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Late Night Poker III
The players are back 23rd March, 2001: (see TV)

In this series the players put up £1500 of their own money to shoot for a first prize of £45,000, a substantial amount to most of the players and probably the top poker prize on mainland Britain. Each show features seven players playing down until there are only two left, they in tern play until one person has all the chips. The person in 2nd place gets a seat in the semi-final whereas the victor goes straight into the final.
The commentary comes, once again, from colourful yet soft-spoken American Jesse May, author of Shut Up and Deal. May is accompanied by the rather dry Nic Szeremeta, editor of Poker Magazine.
If poker is growing on you and you're watching this program, then some of the action might be too fast to make sense to you. The game is Hold'em and its played No-Limit. Thats the jargon for you but here is a quick look at what it really means:-
At the beginning of the game a player is chosen at random to be the "Dealer". That person will not actually deal the cards, the house dealer will do that, but its a title that means the house dealer knows who gets the first card of each hand. A big white button is placed in front of that player with 'Dealer' marked clearly. After every hand the title of dealer moves along one position to the left and people speak of the button moving along.
The two players to the left of the dealer must each make a blind bet (called blinds) before the cards are dealt. This creates a pot before cards are dealt which makes sure the game gets some flowing action. (Otherwise people could sit forever and just play their very best hands). Now the dealer deals two cards to each player.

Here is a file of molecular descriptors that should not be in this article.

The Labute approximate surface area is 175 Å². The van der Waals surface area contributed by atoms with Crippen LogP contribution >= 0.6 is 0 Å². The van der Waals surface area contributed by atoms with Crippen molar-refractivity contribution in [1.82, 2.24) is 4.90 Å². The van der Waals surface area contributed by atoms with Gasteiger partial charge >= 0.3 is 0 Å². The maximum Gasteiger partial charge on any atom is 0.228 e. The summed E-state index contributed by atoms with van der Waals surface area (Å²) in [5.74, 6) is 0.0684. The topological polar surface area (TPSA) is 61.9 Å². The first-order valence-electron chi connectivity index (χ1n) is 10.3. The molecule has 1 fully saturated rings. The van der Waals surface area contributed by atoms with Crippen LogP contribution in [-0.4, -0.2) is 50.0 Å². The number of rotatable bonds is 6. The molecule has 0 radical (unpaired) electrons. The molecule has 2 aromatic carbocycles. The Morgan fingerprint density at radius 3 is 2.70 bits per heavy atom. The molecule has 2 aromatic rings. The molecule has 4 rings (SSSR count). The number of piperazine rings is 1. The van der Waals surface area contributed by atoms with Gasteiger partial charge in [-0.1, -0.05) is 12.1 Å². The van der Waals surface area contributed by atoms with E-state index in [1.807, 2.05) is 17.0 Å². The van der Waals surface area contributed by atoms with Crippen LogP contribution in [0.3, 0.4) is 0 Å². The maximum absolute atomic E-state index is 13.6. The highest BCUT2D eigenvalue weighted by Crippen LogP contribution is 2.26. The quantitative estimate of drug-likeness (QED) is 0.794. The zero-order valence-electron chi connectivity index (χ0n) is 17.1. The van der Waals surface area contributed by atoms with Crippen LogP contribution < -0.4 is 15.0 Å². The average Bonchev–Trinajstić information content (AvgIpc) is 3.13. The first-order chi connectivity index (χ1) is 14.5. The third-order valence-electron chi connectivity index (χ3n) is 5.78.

The third person from the button is the first person to have to make a decision or speak. This is because they are the first in line who hasn't already made a bet. They must at least call the blind bet, which means placing the same amount of money as the blind bet into the pot. They can of course raise and the No-Limit feature of this competition means they can bet any part or all of the money in front of them. Alternatively, if they feel that their hand isn't worth playing then they can fold, which simply means throw their cards in to the discard pile (normally means just giving them to the dealer).
If any player raises, all of the people after them in the order of action must at least call the same amount of money to continue playing in the hand or else they must immediately fold their hand.
When the initial round of betting is over the dealer deals the flop, three cards face up in the middle of the table. These are communial cards which all players can combine with the two they hold to form a poker hand. After the flop is dealt, betting starts once more, this time from the first person after the button who is still playing in the hand. This time however no blind bet has been made and so the player can check, which simply means make no bet now but reserve the right to raise antbody who does make a bet.
When the betting stops (there might not have been any) then the dealer deals a forth card in the middle and another round of betting starts. After this a fifth and final card is dealt. There is a final round of betting and when that is finished all remaining players must turn over their cards (the showdown) to see who wins the pot. The best hand wins according to the ranking of poker hands and is made from using five cards from the seven card combination of players hands and the five communial cards.
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